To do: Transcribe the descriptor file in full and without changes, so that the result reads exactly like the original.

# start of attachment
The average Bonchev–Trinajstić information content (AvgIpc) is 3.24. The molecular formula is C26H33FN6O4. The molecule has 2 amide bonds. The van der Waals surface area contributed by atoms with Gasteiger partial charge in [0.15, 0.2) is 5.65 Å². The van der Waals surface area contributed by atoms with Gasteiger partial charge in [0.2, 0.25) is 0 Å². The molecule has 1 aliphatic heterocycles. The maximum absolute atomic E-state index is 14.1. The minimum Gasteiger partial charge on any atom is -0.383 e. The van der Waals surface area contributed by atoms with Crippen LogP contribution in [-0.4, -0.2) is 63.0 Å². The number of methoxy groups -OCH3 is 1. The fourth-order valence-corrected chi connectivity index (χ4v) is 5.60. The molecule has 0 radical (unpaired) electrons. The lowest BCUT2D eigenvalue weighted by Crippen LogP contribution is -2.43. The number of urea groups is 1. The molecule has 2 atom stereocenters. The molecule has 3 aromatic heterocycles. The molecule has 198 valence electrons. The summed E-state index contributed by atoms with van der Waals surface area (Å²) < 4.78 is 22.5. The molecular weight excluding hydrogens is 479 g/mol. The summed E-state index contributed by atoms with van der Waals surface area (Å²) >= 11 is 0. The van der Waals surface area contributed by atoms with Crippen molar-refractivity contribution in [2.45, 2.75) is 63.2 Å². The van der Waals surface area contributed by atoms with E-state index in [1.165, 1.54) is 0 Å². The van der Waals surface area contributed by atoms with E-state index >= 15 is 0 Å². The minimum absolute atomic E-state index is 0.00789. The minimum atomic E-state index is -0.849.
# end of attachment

The average Bonchev–Trinajstić information content (AvgIpc) is 3.24. The molecular formula is C26H33FN6O4. The molecule has 2 amide bonds. The van der Waals surface area contributed by atoms with Gasteiger partial charge in [0.15, 0.2) is 5.65 Å². The van der Waals surface area contributed by atoms with Gasteiger partial charge in [0.2, 0.25) is 0 Å². The molecule has 1 aliphatic heterocycles. The maximum absolute atomic E-state index is 14.1. The minimum Gasteiger partial charge on any atom is -0.383 e. The van der Waals surface area contributed by atoms with Crippen LogP contribution in [-0.4, -0.2) is 63.0 Å². The number of methoxy groups -OCH3 is 1. The fourth-order valence-corrected chi connectivity index (χ4v) is 5.60. The molecule has 0 radical (unpaired) electrons. The lowest BCUT2D eigenvalue weighted by Crippen LogP contribution is -2.43. The number of urea groups is 1. The molecule has 2 atom stereocenters. The molecule has 3 aromatic heterocycles. The molecule has 198 valence electrons. The summed E-state index contributed by atoms with van der Waals surface area (Å²) < 4.78 is 22.5. The molecular weight excluding hydrogens is 479 g/mol. The summed E-state index contributed by atoms with van der Waals surface area (Å²) >= 11 is 0. The van der Waals surface area contributed by atoms with Crippen molar-refractivity contribution in [2.45, 2.75) is 63.2 Å². The van der Waals surface area contributed by atoms with E-state index in [1.165, 1.54) is 0 Å². The van der Waals surface area contributed by atoms with E-state index >= 15 is 0 Å². The minimum absolute atomic E-state index is 0.00789. The minimum atomic E-state index is -0.849.